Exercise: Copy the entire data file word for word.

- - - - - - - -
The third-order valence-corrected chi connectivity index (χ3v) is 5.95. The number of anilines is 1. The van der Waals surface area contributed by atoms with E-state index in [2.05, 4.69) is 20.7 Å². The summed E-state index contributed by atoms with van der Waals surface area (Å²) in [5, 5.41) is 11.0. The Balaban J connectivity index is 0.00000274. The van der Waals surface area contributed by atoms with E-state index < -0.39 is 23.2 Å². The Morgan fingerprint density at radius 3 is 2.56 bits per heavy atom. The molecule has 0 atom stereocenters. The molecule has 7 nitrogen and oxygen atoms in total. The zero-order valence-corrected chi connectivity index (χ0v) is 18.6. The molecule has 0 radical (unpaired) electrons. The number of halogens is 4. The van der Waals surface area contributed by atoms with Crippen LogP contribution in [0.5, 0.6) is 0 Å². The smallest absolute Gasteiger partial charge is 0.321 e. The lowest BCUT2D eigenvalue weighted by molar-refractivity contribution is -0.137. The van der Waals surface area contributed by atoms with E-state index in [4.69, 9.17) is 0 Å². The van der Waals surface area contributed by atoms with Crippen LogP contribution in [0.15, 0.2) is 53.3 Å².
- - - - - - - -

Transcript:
The third-order valence-corrected chi connectivity index (χ3v) is 5.95. The number of anilines is 1. The van der Waals surface area contributed by atoms with E-state index in [2.05, 4.69) is 20.7 Å². The summed E-state index contributed by atoms with van der Waals surface area (Å²) in [5, 5.41) is 11.0. The Balaban J connectivity index is 0.00000274. The van der Waals surface area contributed by atoms with E-state index < -0.39 is 23.2 Å². The Morgan fingerprint density at radius 3 is 2.56 bits per heavy atom. The molecule has 0 atom stereocenters. The molecule has 7 nitrogen and oxygen atoms in total. The zero-order valence-corrected chi connectivity index (χ0v) is 18.6. The molecule has 0 radical (unpaired) electrons. The number of halogens is 4. The van der Waals surface area contributed by atoms with Crippen LogP contribution in [0.5, 0.6) is 0 Å². The smallest absolute Gasteiger partial charge is 0.321 e. The lowest BCUT2D eigenvalue weighted by molar-refractivity contribution is -0.137. The van der Waals surface area contributed by atoms with E-state index in [4.69, 9.17) is 0 Å². The van der Waals surface area contributed by atoms with Crippen LogP contribution in [0.15, 0.2) is 53.3 Å².